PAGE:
by Adam Budofsky
Modern Drummer recently spoke separately to the drummer on the highly regarded alt-rock band Beach Fossils’ new album, Somersault, and the group’s singer/songwriter, who knows his way around the kit himself.
MD: Dustin, what led up to the recording of Somersault?
Dustin: Somersault was first album we’ve released in several years. [Band regulars] Tommy Davidson and Jack Smith and I would switch instruments a lot during the sessions, so it was interesting having to teach each other our parts.
We recorded in a bunch of different places. I have a studio in Brooklyn that I work out of, and we go there mainly to work on songs and come up with ideas for them, and then we take them elsewhere. Most of the record was actually recorded there, but then we went upstate and recorded stuff there as well. It was our manager’s family’s home and they let us work there for a week or so.
Then we went to L.A. and recorded with Jonathan Rado of Foxygen. We recorded a bunch of stuff on tape there, and that’s where we did the drums. I like the way he records drums on to tape and dirties them up and stuff.
The process for the drums was really weird. I would basically be in the studio and come up with the drums for one of the songs—either me or Jack, depending on the song—and then we would either demo the drums onto the Logic file that we were working out of, or we would do MIDI drums in Logic and just try to recreate what we’d played. We turned those demos into mp3s and sent them to Anton a week or two before we went to the studio in L.A. We were just like, “Can you learn these and play them?”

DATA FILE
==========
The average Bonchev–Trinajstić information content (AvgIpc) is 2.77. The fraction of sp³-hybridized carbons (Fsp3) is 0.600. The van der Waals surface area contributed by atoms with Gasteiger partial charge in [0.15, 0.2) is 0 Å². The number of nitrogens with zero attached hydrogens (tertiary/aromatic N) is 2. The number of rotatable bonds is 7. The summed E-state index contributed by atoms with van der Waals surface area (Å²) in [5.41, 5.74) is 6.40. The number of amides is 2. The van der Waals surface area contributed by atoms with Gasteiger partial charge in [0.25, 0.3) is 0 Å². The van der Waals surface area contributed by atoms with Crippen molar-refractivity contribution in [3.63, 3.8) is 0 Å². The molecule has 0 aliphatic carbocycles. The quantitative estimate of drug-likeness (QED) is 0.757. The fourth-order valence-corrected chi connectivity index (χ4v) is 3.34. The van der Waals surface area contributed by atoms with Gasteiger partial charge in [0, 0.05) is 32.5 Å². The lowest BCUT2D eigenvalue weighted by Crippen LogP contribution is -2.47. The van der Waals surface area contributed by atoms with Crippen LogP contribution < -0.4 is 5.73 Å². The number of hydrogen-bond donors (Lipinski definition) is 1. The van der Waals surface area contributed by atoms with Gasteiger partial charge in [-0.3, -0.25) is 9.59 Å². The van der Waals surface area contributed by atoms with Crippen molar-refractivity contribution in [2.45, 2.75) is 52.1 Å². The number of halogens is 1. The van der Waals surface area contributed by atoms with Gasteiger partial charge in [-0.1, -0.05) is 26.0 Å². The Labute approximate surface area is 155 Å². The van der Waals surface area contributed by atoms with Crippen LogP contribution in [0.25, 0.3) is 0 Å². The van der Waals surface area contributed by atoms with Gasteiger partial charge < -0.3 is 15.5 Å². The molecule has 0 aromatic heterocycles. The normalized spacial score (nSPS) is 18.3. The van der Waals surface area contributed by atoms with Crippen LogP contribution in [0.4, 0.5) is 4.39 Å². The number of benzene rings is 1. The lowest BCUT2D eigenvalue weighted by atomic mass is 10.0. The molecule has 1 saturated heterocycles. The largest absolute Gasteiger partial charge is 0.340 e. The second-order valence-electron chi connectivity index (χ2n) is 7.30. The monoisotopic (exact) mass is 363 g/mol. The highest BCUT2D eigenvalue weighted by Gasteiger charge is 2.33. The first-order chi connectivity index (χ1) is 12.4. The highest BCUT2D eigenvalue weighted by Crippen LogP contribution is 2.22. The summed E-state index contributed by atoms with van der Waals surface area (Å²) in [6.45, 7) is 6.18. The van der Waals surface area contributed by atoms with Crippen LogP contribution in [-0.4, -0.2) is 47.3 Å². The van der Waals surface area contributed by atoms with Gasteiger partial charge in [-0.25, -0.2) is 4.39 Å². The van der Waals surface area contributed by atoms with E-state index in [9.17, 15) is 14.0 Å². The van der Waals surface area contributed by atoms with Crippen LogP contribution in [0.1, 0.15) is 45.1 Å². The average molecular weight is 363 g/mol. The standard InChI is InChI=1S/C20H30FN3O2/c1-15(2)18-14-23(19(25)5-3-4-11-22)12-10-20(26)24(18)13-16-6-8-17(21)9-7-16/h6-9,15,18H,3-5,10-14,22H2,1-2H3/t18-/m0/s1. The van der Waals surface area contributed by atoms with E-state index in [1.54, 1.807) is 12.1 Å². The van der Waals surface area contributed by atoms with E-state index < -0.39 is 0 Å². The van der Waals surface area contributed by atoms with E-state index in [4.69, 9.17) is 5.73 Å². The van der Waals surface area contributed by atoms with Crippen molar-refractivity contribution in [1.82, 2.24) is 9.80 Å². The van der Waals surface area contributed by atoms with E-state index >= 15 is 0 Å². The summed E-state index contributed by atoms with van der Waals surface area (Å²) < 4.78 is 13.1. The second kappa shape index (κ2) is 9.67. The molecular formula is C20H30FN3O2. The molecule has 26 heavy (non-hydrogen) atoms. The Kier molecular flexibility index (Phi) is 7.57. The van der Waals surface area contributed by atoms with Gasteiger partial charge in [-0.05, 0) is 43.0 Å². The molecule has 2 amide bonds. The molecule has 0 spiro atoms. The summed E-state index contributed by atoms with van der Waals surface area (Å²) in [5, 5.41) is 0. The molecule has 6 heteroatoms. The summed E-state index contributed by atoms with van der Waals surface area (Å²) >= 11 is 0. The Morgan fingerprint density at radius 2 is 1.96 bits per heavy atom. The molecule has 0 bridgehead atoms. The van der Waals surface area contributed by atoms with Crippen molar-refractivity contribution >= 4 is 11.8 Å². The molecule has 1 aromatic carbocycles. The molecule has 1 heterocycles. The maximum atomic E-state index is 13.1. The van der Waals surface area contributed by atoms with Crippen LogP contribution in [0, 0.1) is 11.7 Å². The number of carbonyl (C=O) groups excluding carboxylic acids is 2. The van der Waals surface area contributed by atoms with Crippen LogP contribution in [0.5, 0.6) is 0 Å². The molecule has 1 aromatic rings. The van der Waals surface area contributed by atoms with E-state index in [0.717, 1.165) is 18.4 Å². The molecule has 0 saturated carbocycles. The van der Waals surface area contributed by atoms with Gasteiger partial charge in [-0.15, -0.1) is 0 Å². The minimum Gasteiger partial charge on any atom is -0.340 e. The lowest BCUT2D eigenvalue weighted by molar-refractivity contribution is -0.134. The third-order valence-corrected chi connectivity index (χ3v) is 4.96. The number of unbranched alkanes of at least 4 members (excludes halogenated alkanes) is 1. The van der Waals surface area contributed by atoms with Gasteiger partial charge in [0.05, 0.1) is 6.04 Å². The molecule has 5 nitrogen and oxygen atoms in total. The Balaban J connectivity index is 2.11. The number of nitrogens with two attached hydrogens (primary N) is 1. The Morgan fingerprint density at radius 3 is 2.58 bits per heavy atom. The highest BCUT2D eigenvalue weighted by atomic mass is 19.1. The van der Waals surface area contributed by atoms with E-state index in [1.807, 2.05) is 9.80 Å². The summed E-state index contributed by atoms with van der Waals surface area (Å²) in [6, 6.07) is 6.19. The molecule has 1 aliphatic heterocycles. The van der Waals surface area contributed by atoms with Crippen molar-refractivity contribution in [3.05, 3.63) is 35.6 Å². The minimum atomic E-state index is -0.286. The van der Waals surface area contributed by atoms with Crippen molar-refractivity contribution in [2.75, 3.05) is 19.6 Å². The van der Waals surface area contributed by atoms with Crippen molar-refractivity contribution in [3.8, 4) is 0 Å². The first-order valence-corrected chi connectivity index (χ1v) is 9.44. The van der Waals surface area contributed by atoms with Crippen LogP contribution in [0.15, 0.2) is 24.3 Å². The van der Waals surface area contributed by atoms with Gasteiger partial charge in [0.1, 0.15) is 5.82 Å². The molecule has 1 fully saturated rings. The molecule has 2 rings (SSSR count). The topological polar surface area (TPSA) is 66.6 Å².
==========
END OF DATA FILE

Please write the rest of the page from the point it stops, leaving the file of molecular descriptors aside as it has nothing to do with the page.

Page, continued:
MD: Since you play drums yourself, how come you hired Anton?
Dustin: I really like coming up with drum parts, but I don’t think I’m a good enough drummer to track it all the way through on tape and not mess up. I do a lot of looping and stuff. I did that a lot on my old records, though on this record there’s not much looping. It’s kind of the first time we’ve had everything played all the way through.
MD: What direction did you give to Anton?
Dustin: We asked him to keep it as minimal as possible. I feel bad. We were sitting there all in the room, staring over his shoulder [laughs] probably making him nervous, telling him to keep it like a drum machine, as minimal as possible, but then throw in fills when they feel right. He did such a good job. I was really happy with how he played.
MD: To your credit, the album feels fresh compared to your earlier ones, but not drastically different from a rhythm-section standpoint.